At one of the Jaipur units of RSG Stones, named after its founder Radhey Shyam Gupta, workers talk about long working hours and delayed wages. On Saturday, several of the 24 workers, who died in an accident in Auraiya in Uttar Pradesh used to work at RSG Stones, which has at least two units in Jaipur alone.
At the RSG unit in Vishwakarma Industrial Area (VKI), the workers, talking to The Indian Express, said that their wages have become irregular in the last couple of months. “For March, we got our pay for the first ten days only on April 17. For the remaining days of March, the payment came in the first week of May,” a worker said, requesting anonymity.
“We did overtime in March and are yet to be paid for it. It’s as good as forgetting about it now. And we don’t know when we will be paid for April,” said another, as they crowd around a mobile phone to see gruesome images of the accident. They say that their co-workers who died in the accident worked in a bigger unit in Mahlan, which is about 44 kilometres away from their workplace in VKI.
Another employee says, “The managers couldn’t care less. We used to work from 7 am to 7 pm but after the Union government came up with orders for a complete shutdown between 7 pm to 7 am, the managers merely changed our timings to 7 am to 6 pm, so that some of us can go back in time.”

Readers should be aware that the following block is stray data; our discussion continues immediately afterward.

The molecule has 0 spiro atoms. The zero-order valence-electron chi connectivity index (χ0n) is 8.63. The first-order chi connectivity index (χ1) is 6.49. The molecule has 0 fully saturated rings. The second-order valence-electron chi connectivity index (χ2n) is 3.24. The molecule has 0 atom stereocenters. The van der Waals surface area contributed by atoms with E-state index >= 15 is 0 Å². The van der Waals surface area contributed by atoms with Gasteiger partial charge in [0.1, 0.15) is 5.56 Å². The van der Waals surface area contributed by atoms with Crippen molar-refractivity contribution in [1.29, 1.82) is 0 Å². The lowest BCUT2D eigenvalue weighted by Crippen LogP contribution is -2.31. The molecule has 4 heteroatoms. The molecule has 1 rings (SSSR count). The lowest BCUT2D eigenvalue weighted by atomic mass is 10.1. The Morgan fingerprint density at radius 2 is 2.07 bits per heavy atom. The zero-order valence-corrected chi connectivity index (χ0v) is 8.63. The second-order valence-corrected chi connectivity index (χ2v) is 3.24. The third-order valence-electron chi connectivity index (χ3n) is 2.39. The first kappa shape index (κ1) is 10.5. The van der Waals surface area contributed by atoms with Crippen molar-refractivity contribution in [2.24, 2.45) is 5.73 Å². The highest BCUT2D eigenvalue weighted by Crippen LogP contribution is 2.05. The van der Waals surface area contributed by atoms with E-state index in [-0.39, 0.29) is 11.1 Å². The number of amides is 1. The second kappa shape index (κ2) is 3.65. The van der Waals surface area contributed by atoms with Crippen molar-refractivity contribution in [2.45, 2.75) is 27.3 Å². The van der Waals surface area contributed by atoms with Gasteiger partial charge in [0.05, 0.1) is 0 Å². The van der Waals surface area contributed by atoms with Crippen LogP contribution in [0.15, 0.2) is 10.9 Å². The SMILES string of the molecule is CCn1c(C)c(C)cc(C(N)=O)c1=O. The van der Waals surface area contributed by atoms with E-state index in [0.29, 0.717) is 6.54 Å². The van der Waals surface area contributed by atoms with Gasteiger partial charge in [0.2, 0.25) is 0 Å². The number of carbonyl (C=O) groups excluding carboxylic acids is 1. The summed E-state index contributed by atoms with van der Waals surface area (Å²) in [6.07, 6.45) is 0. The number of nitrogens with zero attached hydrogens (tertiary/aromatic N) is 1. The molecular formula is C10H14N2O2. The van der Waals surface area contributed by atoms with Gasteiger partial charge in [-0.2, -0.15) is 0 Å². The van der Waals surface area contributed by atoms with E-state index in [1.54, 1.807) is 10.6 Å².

“During a pandemic we have to cook our own food and work too. There is no relief or any incentive for us. If at all we complain we are told that we are free to leave,” the employee said. They say that their colleagues in Mahlan too, who worked under a contractor, were unhappy about the wages.
As per their website, RSG Stones identifies itself as “a leading stone mining and processing company in India. RSG Stones has operated successfully in the stone industry for over a quarter of a century, bringing you the world’s finest stone products and solutions. We are pioneers in Marble and Quartzite Mining in Rajasthan, India.”
It says that its units in Rajasthan “are equipped with Italian Breton and Socomac machinery, yielding more than 200,000 sq. ft. of polished slabs annually.” Calls to Ashish Gupta, CEO of RSG Stones, went unanswered.
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